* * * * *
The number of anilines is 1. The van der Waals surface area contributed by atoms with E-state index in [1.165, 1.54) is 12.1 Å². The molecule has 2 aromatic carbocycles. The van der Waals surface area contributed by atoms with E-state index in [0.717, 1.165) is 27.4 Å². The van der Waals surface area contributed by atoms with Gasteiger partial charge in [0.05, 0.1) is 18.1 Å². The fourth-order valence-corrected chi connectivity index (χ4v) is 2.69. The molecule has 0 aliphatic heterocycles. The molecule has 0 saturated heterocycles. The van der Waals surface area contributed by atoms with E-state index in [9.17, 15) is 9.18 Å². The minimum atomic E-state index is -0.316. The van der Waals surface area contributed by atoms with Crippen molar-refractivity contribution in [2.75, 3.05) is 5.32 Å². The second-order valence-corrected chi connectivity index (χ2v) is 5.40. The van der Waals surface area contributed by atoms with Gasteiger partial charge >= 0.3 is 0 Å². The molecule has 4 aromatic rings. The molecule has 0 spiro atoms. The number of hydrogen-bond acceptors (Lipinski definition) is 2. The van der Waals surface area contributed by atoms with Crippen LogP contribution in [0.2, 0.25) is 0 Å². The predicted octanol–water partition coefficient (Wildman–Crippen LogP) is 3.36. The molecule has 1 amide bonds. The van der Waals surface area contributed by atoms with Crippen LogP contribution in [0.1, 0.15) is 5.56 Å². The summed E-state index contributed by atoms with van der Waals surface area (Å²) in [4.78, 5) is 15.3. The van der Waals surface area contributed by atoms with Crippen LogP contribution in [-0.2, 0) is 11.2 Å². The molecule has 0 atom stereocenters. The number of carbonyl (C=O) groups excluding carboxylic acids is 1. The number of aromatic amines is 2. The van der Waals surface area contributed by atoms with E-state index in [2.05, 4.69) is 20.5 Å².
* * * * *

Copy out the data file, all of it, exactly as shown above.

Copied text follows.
The number of anilines is 1. The van der Waals surface area contributed by atoms with E-state index in [1.165, 1.54) is 12.1 Å². The molecule has 2 aromatic carbocycles. The van der Waals surface area contributed by atoms with E-state index in [0.717, 1.165) is 27.4 Å². The van der Waals surface area contributed by atoms with Gasteiger partial charge in [0.05, 0.1) is 18.1 Å². The fourth-order valence-corrected chi connectivity index (χ4v) is 2.69. The molecule has 0 aliphatic heterocycles. The molecule has 0 saturated heterocycles. The van der Waals surface area contributed by atoms with E-state index in [9.17, 15) is 9.18 Å². The minimum atomic E-state index is -0.316. The van der Waals surface area contributed by atoms with Crippen molar-refractivity contribution in [2.75, 3.05) is 5.32 Å². The second-order valence-corrected chi connectivity index (χ2v) is 5.40. The van der Waals surface area contributed by atoms with Gasteiger partial charge >= 0.3 is 0 Å². The molecule has 4 aromatic rings. The molecule has 0 spiro atoms. The number of hydrogen-bond acceptors (Lipinski definition) is 2. The van der Waals surface area contributed by atoms with Crippen LogP contribution in [0.2, 0.25) is 0 Å². The predicted octanol–water partition coefficient (Wildman–Crippen LogP) is 3.36. The molecule has 1 amide bonds. The van der Waals surface area contributed by atoms with Crippen LogP contribution in [0.1, 0.15) is 5.56 Å². The summed E-state index contributed by atoms with van der Waals surface area (Å²) in [4.78, 5) is 15.3. The van der Waals surface area contributed by atoms with Crippen LogP contribution in [-0.2, 0) is 11.2 Å². The molecule has 0 atom stereocenters. The number of carbonyl (C=O) groups excluding carboxylic acids is 1. The number of aromatic amines is 2. The van der Waals surface area contributed by atoms with E-state index in [2.05, 4.69) is 20.5 Å².